If Corrado continues to develop at this pace, he could be a regular by next season (while making only $600k). It sure would be nice to have him at that cap hit for three seasons instead of two.

5) Injuries

I realize it is kind of pointless to have this as an area for concern, as all teams have to be concerned with injuries. But it seems as if the Canucks always tend to have a few more injuries than their competition at this time of year, especially on the back end. If the Canucks lose a top four defenseman for any length of time, they will be in very tough to do much of anything.

Is Kevin Bieksa’s groin/unrelated injury 100%? Probably not, and he is a significant part of anything the Canucks do (unless the Hamhuis-Garrison pairing is ready to log upwards of 25 minutes a night with regularity).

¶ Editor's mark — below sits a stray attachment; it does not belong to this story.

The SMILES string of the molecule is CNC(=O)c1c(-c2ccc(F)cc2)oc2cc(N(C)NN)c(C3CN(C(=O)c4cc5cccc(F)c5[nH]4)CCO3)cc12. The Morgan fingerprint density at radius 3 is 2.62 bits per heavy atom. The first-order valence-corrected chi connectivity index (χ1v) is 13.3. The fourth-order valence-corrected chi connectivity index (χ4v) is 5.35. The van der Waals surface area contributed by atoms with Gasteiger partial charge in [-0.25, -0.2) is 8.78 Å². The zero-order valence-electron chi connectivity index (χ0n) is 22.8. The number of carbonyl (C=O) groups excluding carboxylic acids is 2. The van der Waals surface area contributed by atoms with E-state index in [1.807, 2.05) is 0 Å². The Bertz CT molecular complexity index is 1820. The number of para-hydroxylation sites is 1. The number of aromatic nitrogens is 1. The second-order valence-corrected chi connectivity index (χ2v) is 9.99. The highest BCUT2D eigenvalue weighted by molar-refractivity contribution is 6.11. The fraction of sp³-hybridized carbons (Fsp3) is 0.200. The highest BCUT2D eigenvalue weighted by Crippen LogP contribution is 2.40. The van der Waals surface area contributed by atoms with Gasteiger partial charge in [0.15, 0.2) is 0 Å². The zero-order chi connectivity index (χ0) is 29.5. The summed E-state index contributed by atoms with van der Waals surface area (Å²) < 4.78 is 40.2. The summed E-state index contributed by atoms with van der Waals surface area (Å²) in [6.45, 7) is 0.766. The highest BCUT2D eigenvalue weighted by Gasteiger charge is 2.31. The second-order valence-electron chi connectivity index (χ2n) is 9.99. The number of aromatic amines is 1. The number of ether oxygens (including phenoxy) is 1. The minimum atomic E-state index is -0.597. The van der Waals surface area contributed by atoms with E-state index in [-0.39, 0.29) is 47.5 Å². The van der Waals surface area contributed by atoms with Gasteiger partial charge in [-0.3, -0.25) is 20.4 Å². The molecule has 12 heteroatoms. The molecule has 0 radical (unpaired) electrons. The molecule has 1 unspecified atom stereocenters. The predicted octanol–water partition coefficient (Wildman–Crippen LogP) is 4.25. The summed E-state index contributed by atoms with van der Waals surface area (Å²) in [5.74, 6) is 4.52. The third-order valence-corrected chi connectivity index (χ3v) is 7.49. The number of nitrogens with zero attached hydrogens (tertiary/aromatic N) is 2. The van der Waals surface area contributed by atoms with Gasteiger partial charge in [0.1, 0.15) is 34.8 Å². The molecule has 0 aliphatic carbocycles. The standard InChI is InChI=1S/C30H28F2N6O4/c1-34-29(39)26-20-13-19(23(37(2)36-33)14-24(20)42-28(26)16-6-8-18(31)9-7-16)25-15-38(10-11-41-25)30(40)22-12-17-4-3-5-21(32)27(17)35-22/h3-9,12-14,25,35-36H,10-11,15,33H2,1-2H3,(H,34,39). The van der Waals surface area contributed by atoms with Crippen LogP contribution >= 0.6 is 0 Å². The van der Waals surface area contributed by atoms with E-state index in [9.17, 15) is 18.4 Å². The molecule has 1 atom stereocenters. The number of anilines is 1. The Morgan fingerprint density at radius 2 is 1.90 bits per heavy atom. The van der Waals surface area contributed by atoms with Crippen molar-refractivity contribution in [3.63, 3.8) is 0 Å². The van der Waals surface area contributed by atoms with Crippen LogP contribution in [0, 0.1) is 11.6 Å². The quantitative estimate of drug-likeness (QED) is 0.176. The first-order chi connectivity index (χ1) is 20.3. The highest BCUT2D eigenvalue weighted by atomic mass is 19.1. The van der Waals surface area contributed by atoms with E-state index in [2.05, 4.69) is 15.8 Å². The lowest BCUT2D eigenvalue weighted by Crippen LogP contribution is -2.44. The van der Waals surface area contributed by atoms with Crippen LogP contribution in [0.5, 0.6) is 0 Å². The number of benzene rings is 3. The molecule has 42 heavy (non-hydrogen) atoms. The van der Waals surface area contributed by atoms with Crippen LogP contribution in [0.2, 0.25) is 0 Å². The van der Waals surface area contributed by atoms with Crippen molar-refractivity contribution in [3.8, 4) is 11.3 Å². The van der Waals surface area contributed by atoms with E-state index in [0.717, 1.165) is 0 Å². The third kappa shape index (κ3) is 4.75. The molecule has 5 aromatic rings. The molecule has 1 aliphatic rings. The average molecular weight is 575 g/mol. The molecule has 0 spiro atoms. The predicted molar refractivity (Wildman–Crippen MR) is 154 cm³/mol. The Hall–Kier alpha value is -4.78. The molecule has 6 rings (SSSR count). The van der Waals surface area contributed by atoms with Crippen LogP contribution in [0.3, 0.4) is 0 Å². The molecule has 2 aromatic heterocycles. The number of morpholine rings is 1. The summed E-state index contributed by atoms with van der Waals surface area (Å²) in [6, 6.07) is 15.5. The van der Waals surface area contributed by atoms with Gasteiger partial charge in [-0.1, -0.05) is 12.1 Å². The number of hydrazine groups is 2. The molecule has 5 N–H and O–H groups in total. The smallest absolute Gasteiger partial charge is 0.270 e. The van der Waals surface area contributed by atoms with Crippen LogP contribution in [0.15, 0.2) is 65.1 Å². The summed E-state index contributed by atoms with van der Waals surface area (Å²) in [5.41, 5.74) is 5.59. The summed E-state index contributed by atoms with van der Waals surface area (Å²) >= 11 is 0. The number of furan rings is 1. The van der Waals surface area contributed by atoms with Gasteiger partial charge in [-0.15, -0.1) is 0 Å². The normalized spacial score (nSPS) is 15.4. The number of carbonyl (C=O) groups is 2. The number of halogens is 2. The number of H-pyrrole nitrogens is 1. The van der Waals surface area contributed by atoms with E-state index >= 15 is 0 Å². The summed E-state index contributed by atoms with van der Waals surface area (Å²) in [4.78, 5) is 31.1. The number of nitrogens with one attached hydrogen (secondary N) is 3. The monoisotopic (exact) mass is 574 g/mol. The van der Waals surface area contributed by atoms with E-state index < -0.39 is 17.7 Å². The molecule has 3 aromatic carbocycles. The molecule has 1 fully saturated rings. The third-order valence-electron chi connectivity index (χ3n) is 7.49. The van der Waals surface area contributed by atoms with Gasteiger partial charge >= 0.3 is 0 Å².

Injuries were a reason for the 2011 defeat to Boston – Hamhuis was out, Bieksa had a banged up knee, Edler had broken fingers, Ehrhoff had a separated shoulder, and Ballard had Vigneault-itis. And look at Los Angeles last season – they didn’t even have to play a seventh defenseman for a single game.

Give Jeff a follow on Twitter @AngusCertified

  • JI123

    Cam Barker is so bad, he has his own worry section. For those who have followed Barker’s career for longer then me, where did it go wrong? Was he always this bad or did he just not develop?

  • Barker – simply a case of a player not developing. Barker isn’t any better than he was as a 19 year old. Had a great year in Chicago as he saw a ton of PP time with elite players. Chicago turned him into Nick Leddy.

    Gordon – potentially. He has NHL experience, and is a great skater.